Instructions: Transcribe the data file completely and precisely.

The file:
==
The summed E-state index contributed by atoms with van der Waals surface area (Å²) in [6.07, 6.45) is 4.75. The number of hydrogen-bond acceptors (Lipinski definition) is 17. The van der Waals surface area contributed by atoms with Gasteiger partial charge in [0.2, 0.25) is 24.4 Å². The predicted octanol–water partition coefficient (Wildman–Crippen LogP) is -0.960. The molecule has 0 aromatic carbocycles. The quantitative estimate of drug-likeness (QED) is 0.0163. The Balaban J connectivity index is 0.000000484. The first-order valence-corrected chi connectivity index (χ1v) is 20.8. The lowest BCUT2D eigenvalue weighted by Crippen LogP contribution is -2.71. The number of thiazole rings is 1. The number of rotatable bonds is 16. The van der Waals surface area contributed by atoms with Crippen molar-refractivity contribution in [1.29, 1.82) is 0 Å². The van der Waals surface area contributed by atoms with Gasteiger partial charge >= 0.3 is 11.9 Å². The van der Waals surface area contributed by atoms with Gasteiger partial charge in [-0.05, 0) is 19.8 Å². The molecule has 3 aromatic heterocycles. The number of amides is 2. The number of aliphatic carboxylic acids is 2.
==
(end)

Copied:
The summed E-state index contributed by atoms with van der Waals surface area (Å²) in [6.07, 6.45) is 4.75. The number of hydrogen-bond acceptors (Lipinski definition) is 17. The van der Waals surface area contributed by atoms with Gasteiger partial charge in [0.2, 0.25) is 24.4 Å². The predicted octanol–water partition coefficient (Wildman–Crippen LogP) is -0.960. The molecule has 0 aromatic carbocycles. The quantitative estimate of drug-likeness (QED) is 0.0163. The Balaban J connectivity index is 0.000000484. The first-order valence-corrected chi connectivity index (χ1v) is 20.8. The lowest BCUT2D eigenvalue weighted by Crippen LogP contribution is -2.71. The number of thiazole rings is 1. The number of rotatable bonds is 16. The van der Waals surface area contributed by atoms with Crippen molar-refractivity contribution in [1.29, 1.82) is 0 Å². The van der Waals surface area contributed by atoms with Gasteiger partial charge >= 0.3 is 11.9 Å². The van der Waals surface area contributed by atoms with Gasteiger partial charge in [-0.05, 0) is 19.8 Å². The molecule has 3 aromatic heterocycles. The number of amides is 2. The number of aliphatic carboxylic acids is 2.